Because of the differential topographic preference of CAA and HV, MBs associated with these two entities could be expected to follow similar distributions: strictly lobar (cortical-subcortical regions of brain lobes and cerebellum) in CAA; strictly deep (deep white matter, basal ganglia, thalamus, brainstem, cerebellum) in HV; and mixed (lobar and deep regions) when an individual has coexisting CAA and HV. However, there is no definitive evidence supporting a high diagnostic value of these MB patterns for CAA/HV. First, the aforementioned histopathological studies consisted of small series providing very limited observations, especially regarding lobar MBs and CAA. Second, direct extrapolations from the Boston Criteria for the diagnosis of CAA-related hemorrhage [22] (Table 1) seem inadequate, as they have been validated only in subjects with lobar ICH. At present, it is indirect evidence from population-based studies that mostly supports the associations between lobar/deep MBs and CAA/HV. The Rotterdam Scan Study [16] reported that healthy older individuals with strictly lobar MBs have an exceedingly high frequency of the apolipoprotein E-ϵ4 (APOE-ϵ4) allele (compared with patients with MBs not strictly confined to lobar regions), which is in agreement with increased APOE-ϵ4 frequencies seen in patients with ‘probable CAA’. In contrast, strictly deep MBs were associated with vascular risk factors, lacunar infarcts, and WMH, but not with the APOE-ϵ4 allele. Associations of mixed MBs resembled the profile of strictly deep MBs. In a subsequent study based on the same population, lobar MBs were seen to occur significantly more often in the temporal lobe [23], one of the regions severely affected by CAA. There still exists another line of investigation providing support to the link between lobar MB and CAA, and it consists of the study of CAA patients with both MRI and Pittsburgh compound B (PiB)-positron emission tomography (PET) imaging. With this combined approach, a close spatial relationship between MBs and vascular amyloid load was found in a cross-sectional study [24]. Further supporting this observation, PiB retention was shown to rapidly decrease with increasing distance from the MB site [24]. In a later study on a smaller cohort with longitudinal data, the investigators concluded that high-load amyloid areas are a preferential site for development of incidental lobar hemorrhages [25]. Neuroimaging-pathological correlation studies are needed to confirm these associations.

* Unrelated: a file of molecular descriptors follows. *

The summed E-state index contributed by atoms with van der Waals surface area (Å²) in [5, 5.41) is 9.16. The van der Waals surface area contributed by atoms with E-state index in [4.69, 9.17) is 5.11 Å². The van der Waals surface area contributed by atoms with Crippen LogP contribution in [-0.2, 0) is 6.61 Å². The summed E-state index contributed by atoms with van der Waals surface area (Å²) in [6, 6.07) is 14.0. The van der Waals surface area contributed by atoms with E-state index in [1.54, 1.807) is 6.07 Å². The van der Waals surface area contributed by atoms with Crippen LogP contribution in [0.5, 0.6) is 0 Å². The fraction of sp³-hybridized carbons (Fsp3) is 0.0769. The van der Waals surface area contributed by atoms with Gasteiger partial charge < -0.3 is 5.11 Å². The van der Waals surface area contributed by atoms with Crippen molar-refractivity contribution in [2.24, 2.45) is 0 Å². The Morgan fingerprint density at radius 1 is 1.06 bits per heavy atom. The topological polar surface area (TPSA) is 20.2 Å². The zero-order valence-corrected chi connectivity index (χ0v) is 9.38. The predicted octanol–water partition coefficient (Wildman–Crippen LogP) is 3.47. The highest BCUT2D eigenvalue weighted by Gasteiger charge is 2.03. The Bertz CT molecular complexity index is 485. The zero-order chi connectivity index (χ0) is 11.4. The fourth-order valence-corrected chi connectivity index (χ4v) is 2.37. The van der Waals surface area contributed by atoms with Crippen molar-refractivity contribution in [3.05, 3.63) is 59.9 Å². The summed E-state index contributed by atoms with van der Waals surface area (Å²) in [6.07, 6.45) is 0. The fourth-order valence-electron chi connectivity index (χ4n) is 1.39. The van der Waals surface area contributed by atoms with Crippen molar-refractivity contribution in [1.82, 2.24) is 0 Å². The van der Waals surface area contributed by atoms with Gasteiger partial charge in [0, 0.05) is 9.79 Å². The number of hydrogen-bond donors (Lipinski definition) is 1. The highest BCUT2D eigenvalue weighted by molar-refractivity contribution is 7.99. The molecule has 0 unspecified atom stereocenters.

Table 1

Boston Criteria for diagnosis of cerebral amyloid angiopathy-related hemorrhage[22]